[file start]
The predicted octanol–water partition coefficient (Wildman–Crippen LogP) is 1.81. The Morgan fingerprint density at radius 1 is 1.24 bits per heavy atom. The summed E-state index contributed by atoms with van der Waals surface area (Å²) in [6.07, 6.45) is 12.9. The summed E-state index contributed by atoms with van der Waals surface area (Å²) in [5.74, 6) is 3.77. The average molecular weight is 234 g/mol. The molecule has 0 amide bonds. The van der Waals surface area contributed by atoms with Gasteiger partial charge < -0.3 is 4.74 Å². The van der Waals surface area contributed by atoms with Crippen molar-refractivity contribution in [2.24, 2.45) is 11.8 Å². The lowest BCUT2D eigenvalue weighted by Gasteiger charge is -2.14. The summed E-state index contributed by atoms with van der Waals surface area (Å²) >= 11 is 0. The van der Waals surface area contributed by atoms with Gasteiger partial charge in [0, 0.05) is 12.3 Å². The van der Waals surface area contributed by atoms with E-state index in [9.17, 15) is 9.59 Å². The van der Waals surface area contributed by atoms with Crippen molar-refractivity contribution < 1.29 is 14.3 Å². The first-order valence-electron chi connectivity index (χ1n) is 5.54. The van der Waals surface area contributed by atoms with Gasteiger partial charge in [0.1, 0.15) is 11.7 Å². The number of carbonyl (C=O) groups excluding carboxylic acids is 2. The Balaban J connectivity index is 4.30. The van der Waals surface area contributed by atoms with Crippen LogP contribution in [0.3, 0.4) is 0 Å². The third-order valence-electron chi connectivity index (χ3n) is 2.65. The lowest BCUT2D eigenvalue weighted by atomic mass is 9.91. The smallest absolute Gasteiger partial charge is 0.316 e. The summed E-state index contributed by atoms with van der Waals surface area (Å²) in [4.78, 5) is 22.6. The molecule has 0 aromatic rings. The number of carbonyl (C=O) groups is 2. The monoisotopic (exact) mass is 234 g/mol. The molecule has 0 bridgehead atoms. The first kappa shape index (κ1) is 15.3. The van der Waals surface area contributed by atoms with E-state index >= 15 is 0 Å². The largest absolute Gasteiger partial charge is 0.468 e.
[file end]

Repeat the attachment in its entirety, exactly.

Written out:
The predicted octanol–water partition coefficient (Wildman–Crippen LogP) is 1.81. The Morgan fingerprint density at radius 1 is 1.24 bits per heavy atom. The summed E-state index contributed by atoms with van der Waals surface area (Å²) in [6.07, 6.45) is 12.9. The summed E-state index contributed by atoms with van der Waals surface area (Å²) in [5.74, 6) is 3.77. The average molecular weight is 234 g/mol. The molecule has 0 amide bonds. The van der Waals surface area contributed by atoms with Gasteiger partial charge < -0.3 is 4.74 Å². The van der Waals surface area contributed by atoms with Crippen molar-refractivity contribution in [2.24, 2.45) is 11.8 Å². The lowest BCUT2D eigenvalue weighted by Gasteiger charge is -2.14. The summed E-state index contributed by atoms with van der Waals surface area (Å²) >= 11 is 0. The van der Waals surface area contributed by atoms with Gasteiger partial charge in [0, 0.05) is 12.3 Å². The van der Waals surface area contributed by atoms with E-state index in [9.17, 15) is 9.59 Å². The van der Waals surface area contributed by atoms with Crippen molar-refractivity contribution < 1.29 is 14.3 Å². The first-order valence-electron chi connectivity index (χ1n) is 5.54. The van der Waals surface area contributed by atoms with Gasteiger partial charge in [0.1, 0.15) is 11.7 Å². The number of carbonyl (C=O) groups excluding carboxylic acids is 2. The Balaban J connectivity index is 4.30. The van der Waals surface area contributed by atoms with Crippen LogP contribution in [0.3, 0.4) is 0 Å². The third-order valence-electron chi connectivity index (χ3n) is 2.65. The lowest BCUT2D eigenvalue weighted by atomic mass is 9.91. The smallest absolute Gasteiger partial charge is 0.316 e. The summed E-state index contributed by atoms with van der Waals surface area (Å²) in [4.78, 5) is 22.6. The molecule has 0 aromatic rings. The number of carbonyl (C=O) groups is 2. The monoisotopic (exact) mass is 234 g/mol. The molecule has 0 bridgehead atoms. The first kappa shape index (κ1) is 15.3. The van der Waals surface area contributed by atoms with E-state index >= 15 is 0 Å². The largest absolute Gasteiger partial charge is 0.468 e.